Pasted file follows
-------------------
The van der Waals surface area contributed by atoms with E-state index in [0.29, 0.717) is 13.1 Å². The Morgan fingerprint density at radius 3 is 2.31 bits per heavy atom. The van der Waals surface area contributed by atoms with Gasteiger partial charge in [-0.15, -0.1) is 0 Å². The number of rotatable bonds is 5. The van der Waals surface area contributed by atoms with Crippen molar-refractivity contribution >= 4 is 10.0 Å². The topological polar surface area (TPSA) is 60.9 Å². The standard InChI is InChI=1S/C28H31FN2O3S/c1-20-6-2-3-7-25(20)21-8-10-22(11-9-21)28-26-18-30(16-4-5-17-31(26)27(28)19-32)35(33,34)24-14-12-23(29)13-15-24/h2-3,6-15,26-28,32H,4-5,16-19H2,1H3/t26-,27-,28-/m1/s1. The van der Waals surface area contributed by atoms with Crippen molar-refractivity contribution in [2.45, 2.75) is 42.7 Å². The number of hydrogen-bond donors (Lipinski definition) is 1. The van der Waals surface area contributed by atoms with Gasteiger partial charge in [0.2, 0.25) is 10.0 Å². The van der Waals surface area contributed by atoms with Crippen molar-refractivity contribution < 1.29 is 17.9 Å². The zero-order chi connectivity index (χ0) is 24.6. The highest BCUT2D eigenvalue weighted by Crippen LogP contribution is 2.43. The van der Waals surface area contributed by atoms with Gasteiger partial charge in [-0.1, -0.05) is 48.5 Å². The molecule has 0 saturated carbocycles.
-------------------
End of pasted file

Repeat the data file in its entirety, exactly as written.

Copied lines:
The van der Waals surface area contributed by atoms with E-state index in [0.29, 0.717) is 13.1 Å². The Morgan fingerprint density at radius 3 is 2.31 bits per heavy atom. The van der Waals surface area contributed by atoms with Gasteiger partial charge in [-0.15, -0.1) is 0 Å². The number of rotatable bonds is 5. The van der Waals surface area contributed by atoms with Crippen molar-refractivity contribution >= 4 is 10.0 Å². The topological polar surface area (TPSA) is 60.9 Å². The standard InChI is InChI=1S/C28H31FN2O3S/c1-20-6-2-3-7-25(20)21-8-10-22(11-9-21)28-26-18-30(16-4-5-17-31(26)27(28)19-32)35(33,34)24-14-12-23(29)13-15-24/h2-3,6-15,26-28,32H,4-5,16-19H2,1H3/t26-,27-,28-/m1/s1. The van der Waals surface area contributed by atoms with Crippen molar-refractivity contribution in [2.45, 2.75) is 42.7 Å². The number of hydrogen-bond donors (Lipinski definition) is 1. The van der Waals surface area contributed by atoms with Gasteiger partial charge in [0.2, 0.25) is 10.0 Å². The van der Waals surface area contributed by atoms with Crippen molar-refractivity contribution < 1.29 is 17.9 Å². The zero-order chi connectivity index (χ0) is 24.6. The highest BCUT2D eigenvalue weighted by Crippen LogP contribution is 2.43. The van der Waals surface area contributed by atoms with Gasteiger partial charge in [-0.1, -0.05) is 48.5 Å². The molecule has 0 saturated carbocycles.